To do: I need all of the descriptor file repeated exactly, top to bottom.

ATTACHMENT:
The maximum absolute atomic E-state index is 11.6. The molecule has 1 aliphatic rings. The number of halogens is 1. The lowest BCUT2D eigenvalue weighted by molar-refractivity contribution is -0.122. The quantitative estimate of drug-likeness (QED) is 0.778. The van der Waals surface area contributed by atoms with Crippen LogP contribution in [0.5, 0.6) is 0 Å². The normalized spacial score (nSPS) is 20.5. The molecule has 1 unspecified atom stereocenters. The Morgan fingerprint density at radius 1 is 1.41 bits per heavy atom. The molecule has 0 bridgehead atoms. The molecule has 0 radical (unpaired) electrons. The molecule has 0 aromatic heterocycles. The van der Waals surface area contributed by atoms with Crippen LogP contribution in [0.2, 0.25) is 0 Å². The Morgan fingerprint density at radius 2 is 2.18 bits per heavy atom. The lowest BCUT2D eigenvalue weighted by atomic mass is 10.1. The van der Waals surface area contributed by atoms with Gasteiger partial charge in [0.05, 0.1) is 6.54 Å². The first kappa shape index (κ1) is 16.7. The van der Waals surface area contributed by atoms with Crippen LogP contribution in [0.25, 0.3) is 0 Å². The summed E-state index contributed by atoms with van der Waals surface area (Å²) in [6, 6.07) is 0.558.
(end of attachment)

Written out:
The maximum absolute atomic E-state index is 11.6. The molecule has 1 aliphatic rings. The number of halogens is 1. The lowest BCUT2D eigenvalue weighted by molar-refractivity contribution is -0.122. The quantitative estimate of drug-likeness (QED) is 0.778. The van der Waals surface area contributed by atoms with Crippen LogP contribution in [0.5, 0.6) is 0 Å². The normalized spacial score (nSPS) is 20.5. The molecule has 1 unspecified atom stereocenters. The Morgan fingerprint density at radius 1 is 1.41 bits per heavy atom. The molecule has 0 bridgehead atoms. The molecule has 0 radical (unpaired) electrons. The molecule has 0 aromatic heterocycles. The van der Waals surface area contributed by atoms with Crippen LogP contribution in [0.2, 0.25) is 0 Å². The Morgan fingerprint density at radius 2 is 2.18 bits per heavy atom. The lowest BCUT2D eigenvalue weighted by atomic mass is 10.1. The van der Waals surface area contributed by atoms with Gasteiger partial charge in [0.05, 0.1) is 6.54 Å². The first kappa shape index (κ1) is 16.7. The van der Waals surface area contributed by atoms with Crippen LogP contribution in [0.25, 0.3) is 0 Å². The summed E-state index contributed by atoms with van der Waals surface area (Å²) in [6, 6.07) is 0.558.